It’s true, the operating system is becoming less relevant because we’re spending less time on the desktop running desktop applications. From a business perspective, that’s okay. Microsoft isn’t an advertising company like Facebook or Google so they don’t need your eyes glued on their screens constantly to make money. They’re a software company. As long as you’re buying new computers (and tablets and phones), they’ll be fine. Let’s be real. Did we ever actually care about the operating system, say, after Windows 98? It was all pretty much the same. Anyone only ever upgraded when they were buying new hardware.
Google on the other hand has yet to come up with a compelling narrative as to why anyone would ever get a Chromebook. Because it’s cheaper? (Maybe.) Turns on faster? (Not anymore.) Computers are about as cheap as they can get. The laptop I’m currently writing this on is a refurbished Thinkpad T400 running Windows 7 I picked up a few months ago. Fairly sparky for only $400 (real GPU and whatnot, none of that integrated stuff). I’ve had zero problems and could probably play a game or two (at respectable settings) if I so felt inclined. These things will only get less expensive and more powerful. So the Chromebook will continue to languish for the same reason the netbook is already dead. No one wants a faux laptop.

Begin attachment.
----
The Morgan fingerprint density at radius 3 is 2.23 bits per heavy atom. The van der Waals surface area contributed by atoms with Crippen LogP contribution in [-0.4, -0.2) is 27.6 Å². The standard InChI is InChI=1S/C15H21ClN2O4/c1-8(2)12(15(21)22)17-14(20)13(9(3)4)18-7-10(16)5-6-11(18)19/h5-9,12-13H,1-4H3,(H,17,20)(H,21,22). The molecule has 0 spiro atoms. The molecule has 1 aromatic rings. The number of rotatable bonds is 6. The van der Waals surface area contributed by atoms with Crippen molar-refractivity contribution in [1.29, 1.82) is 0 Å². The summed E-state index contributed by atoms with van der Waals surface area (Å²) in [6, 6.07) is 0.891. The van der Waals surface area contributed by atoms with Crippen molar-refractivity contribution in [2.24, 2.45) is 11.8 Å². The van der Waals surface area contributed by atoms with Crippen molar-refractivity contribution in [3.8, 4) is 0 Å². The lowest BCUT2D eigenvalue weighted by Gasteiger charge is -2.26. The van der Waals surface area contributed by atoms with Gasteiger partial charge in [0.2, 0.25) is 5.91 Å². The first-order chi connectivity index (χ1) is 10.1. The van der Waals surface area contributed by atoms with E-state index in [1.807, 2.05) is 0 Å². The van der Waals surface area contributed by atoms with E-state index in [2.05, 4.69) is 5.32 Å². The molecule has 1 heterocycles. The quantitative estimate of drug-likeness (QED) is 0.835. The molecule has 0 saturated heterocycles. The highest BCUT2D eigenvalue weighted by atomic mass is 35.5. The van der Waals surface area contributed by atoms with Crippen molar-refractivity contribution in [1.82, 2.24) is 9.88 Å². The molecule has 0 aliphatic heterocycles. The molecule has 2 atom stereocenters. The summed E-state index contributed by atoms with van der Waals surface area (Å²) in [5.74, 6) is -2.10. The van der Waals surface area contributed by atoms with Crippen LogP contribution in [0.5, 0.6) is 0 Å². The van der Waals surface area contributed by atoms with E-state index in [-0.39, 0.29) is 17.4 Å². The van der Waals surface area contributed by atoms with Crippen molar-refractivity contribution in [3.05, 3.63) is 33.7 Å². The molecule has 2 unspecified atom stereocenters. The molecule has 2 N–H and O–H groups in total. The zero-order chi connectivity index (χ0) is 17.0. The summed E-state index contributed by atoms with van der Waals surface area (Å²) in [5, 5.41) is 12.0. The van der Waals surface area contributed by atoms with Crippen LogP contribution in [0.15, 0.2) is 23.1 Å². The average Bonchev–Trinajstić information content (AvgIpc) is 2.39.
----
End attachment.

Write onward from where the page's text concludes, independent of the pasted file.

All shapes and sizes
The main point is this: In spite of the company’s well documented decade of travails and wild goose chases and dead ends -- failed dalliances with phones, Vista, the short-lived Zune -- Microsoft remains incredibly well positioned to usher us into the future. The tablet wars have only just begun and the same goes for the race for smartphone supremacy. Ecosystems are freshly brewing, clouds are still forming. We all know about Apple’s incredible run in recent times, and their iPhone and iPad franchises are blockbuster moneymakers. But the first mover advantage never lasts for long, especially in tech. Amazon is already gaining ground. The Nexus 7 is a hit. Microsoft’s Surface has yet to launch and it’s already on backorder.